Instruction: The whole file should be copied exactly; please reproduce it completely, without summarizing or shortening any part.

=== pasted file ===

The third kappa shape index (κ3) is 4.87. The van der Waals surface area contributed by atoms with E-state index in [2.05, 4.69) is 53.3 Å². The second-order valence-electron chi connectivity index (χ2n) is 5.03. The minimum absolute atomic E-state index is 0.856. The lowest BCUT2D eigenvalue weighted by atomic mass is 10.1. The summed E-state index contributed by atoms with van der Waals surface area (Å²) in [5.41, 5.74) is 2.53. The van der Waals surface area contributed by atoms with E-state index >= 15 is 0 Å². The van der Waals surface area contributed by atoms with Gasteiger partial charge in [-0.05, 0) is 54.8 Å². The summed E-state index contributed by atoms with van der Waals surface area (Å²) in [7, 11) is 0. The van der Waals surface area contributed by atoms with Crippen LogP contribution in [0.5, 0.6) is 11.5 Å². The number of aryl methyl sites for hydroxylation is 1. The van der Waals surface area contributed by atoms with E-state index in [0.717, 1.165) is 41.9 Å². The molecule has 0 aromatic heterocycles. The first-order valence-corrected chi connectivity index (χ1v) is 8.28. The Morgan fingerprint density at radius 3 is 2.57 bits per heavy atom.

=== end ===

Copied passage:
The third kappa shape index (κ3) is 4.87. The van der Waals surface area contributed by atoms with E-state index in [2.05, 4.69) is 53.3 Å². The second-order valence-electron chi connectivity index (χ2n) is 5.03. The minimum absolute atomic E-state index is 0.856. The lowest BCUT2D eigenvalue weighted by atomic mass is 10.1. The summed E-state index contributed by atoms with van der Waals surface area (Å²) in [5.41, 5.74) is 2.53. The van der Waals surface area contributed by atoms with E-state index >= 15 is 0 Å². The van der Waals surface area contributed by atoms with Gasteiger partial charge in [-0.05, 0) is 54.8 Å². The summed E-state index contributed by atoms with van der Waals surface area (Å²) in [7, 11) is 0. The van der Waals surface area contributed by atoms with Crippen LogP contribution in [0.5, 0.6) is 11.5 Å². The number of aryl methyl sites for hydroxylation is 1. The van der Waals surface area contributed by atoms with E-state index in [0.717, 1.165) is 41.9 Å². The molecule has 0 aromatic heterocycles. The first-order valence-corrected chi connectivity index (χ1v) is 8.28. The Morgan fingerprint density at radius 3 is 2.57 bits per heavy atom.